Metro newspaper runs full-page ad attacking transgender rights reforms

The Advertising Standards Authority is to investigate whether a full-page ad in UK newspaper Metro opposing transgender rights reforms has broken advertising standards.

Wednesday’s London edition of the free-sheet newspaper carried a full-page ad from the group Fair Play for Women referencing the government’s consultation on gender recognition reforms.

The ad questions whether “someone with a penis is a woman” and refers to transgender women as “male-bodied people.”

The ad’s publication comes in the final days of a government consultation on proposed changes to the 2004 Gender Recognition Act that would streamline the process for trans people to gain legal recognition as their chosen gender. The public consultation ends on October 19.

The ad in the Metro (Nick Duffy)

Critics have accused the newspaper of taking money from the group to publish “anti-trans propaganda.”

Metro‘s advertising pack lists the cost of a full-page print advert in the London edition at £40,000.

Fair Play for Women’s website claims it relies “completely on donations made by our supporters.” Two recent public crowdfunding campaigns to cover the group’s campaigning activities raised a combined total of £33,715.

A transgender Metro reader, Katie, told PinkNews of her shock at seeing the ad when picking up the newspaper on Wednesday.

She said: “When I opened my copy of Metro this morning on the way to work, I was shocked and dismayed to find they’d published a full-page ad by an extremist, transphobic political group, which was full of misinformation and scaremongering about trans women like me.”

Katie added: “This has left me wondering how a fringe minority of paranoid bigots who fixate on people like me simply because we happen to be trans have so much money to waste on advertising their own hang-ups to the rest of us.

“With so many other women’s causes and services underfunded, what an awful waste of charitable donations.”

The ad in the Metro (Nick Duffy)

She continued: “If a mainstream UK news publication is prepared to accept cash from a transphobic group to publish such blatantly absurd lies and hate about the trans community, this sets a dangerous precedent.”

The Advertising Standards Authority told PinkNews it will investigate whether the ad falls afoul of advertising standards. A spokesperson for the ASA said that adverts should not “contain anything that is likely to cause serious or widespread offence.”

“Particular care should be taken on the grounds of race, religion, gender, sexual orientation, disability or age. Ads should also be prepared in a socially responsible way,” they said.

The ASA spokesperson added: “We have received a small number of complaints about the Fair Play for Women ad which we will assess carefully to establish if there are any grounds for further action.

“In judging whether those rules have been broken, the ASA takes into account the context and medium in which an ad appears, the audience that’s likely to see it and prevailing standards in society.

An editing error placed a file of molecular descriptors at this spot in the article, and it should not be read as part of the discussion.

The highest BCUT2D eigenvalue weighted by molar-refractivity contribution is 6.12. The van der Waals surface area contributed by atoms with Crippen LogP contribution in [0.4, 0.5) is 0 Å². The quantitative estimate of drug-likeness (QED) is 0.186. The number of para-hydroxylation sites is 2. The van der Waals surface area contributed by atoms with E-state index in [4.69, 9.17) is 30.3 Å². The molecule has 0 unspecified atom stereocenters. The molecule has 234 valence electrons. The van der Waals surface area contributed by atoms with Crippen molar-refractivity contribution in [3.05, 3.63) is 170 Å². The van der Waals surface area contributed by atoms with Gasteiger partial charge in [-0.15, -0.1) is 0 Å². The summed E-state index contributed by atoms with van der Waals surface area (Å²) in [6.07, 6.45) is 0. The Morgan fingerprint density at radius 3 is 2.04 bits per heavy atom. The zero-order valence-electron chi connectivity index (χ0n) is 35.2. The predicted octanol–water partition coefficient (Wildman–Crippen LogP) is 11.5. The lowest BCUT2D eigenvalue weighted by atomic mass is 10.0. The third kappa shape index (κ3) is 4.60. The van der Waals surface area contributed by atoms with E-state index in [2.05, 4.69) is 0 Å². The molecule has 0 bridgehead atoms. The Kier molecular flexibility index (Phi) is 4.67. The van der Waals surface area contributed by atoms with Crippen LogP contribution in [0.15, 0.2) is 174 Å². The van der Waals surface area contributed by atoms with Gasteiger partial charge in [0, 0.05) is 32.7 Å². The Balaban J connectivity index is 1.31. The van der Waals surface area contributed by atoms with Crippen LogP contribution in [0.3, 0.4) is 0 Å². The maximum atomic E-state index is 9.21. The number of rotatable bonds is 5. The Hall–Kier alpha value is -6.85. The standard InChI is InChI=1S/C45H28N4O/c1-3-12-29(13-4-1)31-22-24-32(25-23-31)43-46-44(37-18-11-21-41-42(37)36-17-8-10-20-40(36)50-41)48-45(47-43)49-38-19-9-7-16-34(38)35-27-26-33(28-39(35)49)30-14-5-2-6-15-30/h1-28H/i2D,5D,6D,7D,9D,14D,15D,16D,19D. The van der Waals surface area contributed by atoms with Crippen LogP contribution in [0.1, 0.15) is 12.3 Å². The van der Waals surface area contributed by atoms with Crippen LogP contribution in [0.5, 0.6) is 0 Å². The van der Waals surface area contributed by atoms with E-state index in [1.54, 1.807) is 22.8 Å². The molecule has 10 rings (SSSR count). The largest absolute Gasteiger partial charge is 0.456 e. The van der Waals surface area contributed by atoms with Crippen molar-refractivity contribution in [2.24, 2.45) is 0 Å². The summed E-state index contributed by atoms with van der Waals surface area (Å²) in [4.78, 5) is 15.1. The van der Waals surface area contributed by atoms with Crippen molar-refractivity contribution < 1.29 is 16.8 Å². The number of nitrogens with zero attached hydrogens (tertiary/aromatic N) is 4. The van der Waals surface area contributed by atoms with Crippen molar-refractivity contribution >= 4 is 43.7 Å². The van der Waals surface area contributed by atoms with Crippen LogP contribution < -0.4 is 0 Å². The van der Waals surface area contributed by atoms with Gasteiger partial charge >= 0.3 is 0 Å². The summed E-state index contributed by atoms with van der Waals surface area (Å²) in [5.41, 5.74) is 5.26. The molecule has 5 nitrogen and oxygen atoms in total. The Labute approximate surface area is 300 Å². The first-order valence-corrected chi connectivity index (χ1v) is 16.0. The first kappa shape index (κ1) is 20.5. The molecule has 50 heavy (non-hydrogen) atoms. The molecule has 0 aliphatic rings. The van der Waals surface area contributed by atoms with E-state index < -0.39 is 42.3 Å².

“Ads may contain opinions, views or ideologies that may be distasteful to some without necessarily breaking the rules.”


Trans Media Watch’s Jennie Kermode told PinkNews that the group is “disappointed” by Metro‘s decision to publish the advert.

“Would it do the same for one that implied gay people or Muslims were a danger?” said Kermode. “Fair Play for Women has said again and again that it wants to discuss issues around the Gender Recognition Act and trans people have engaged with that on numerous occasions but this is not debate, this is propaganda.”

Kermode added: “Gender is not something that anyone can choose. If it were, very few people would choose to be trans and to endure all the discrimination and abuse that goes with that.

“It then touches on a number of hot button issues that are easily misunderstood because they have been addressed in a misleading way in recent press coverage.”

The ad in the Metro (Nick Duffy)

Helen Belcher, a member of Stonewall’s Trans Advisory Group and a Lib Dem prospective parliamentary candidate, added: “This kind of talk is reductive and aimed to ensure that trans women are not seen as women, despite existing law.

“The GRA does not insist on surgery, so from a legal and parliamentary context, this question was settled in 2004. To continually position trans women as a threat to women is divisive, inaccurate and harmful, probably intentionally so.

“To continually raise this issue shows that the real aim of their campaign is to remove existing rights from trans people.”

A spokesperson for Metro told PinkNews that it worked closely with Fair Play for Women on the content of the advert.

“When Fair Play for Women originally approached us about this advertisement, our commercial team did consult with them carefully on its content and language before agreeing to the final creative in today’s Metro,” said a spokesperson for the newspaper.

“We believe the purpose of this ad is to raise awareness of the government consultation, not to be transphobic.

“We pride ourselves at Metro on taking a balanced political approach, editorially and commercially, serving readers all the information available to us without taking sides.”

Fair Play for Women did not respond to a request for comment.